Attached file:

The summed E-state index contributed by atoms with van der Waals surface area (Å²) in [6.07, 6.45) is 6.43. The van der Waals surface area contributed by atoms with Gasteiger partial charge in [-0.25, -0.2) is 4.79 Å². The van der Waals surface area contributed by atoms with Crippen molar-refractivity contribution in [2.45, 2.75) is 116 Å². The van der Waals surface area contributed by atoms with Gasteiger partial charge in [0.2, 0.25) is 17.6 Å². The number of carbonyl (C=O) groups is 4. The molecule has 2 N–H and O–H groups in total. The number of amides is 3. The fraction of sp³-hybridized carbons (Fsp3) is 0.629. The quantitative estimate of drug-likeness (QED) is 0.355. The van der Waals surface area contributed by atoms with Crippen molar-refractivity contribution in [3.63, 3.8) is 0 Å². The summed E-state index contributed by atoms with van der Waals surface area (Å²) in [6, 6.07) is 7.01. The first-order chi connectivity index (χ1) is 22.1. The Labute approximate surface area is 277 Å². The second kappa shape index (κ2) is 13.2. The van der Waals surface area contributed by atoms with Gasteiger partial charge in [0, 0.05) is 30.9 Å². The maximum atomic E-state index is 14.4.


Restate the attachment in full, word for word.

The summed E-state index contributed by atoms with van der Waals surface area (Å²) in [6.07, 6.45) is 6.43. The van der Waals surface area contributed by atoms with Gasteiger partial charge in [-0.25, -0.2) is 4.79 Å². The van der Waals surface area contributed by atoms with Crippen molar-refractivity contribution in [2.45, 2.75) is 116 Å². The van der Waals surface area contributed by atoms with Gasteiger partial charge in [0.2, 0.25) is 17.6 Å². The number of carbonyl (C=O) groups is 4. The molecule has 2 N–H and O–H groups in total. The number of amides is 3. The fraction of sp³-hybridized carbons (Fsp3) is 0.629. The quantitative estimate of drug-likeness (QED) is 0.355. The van der Waals surface area contributed by atoms with Crippen molar-refractivity contribution in [3.63, 3.8) is 0 Å². The summed E-state index contributed by atoms with van der Waals surface area (Å²) in [6, 6.07) is 7.01. The first-order chi connectivity index (χ1) is 22.1. The Labute approximate surface area is 277 Å². The second kappa shape index (κ2) is 13.2. The van der Waals surface area contributed by atoms with Gasteiger partial charge in [0, 0.05) is 30.9 Å². The maximum atomic E-state index is 14.4.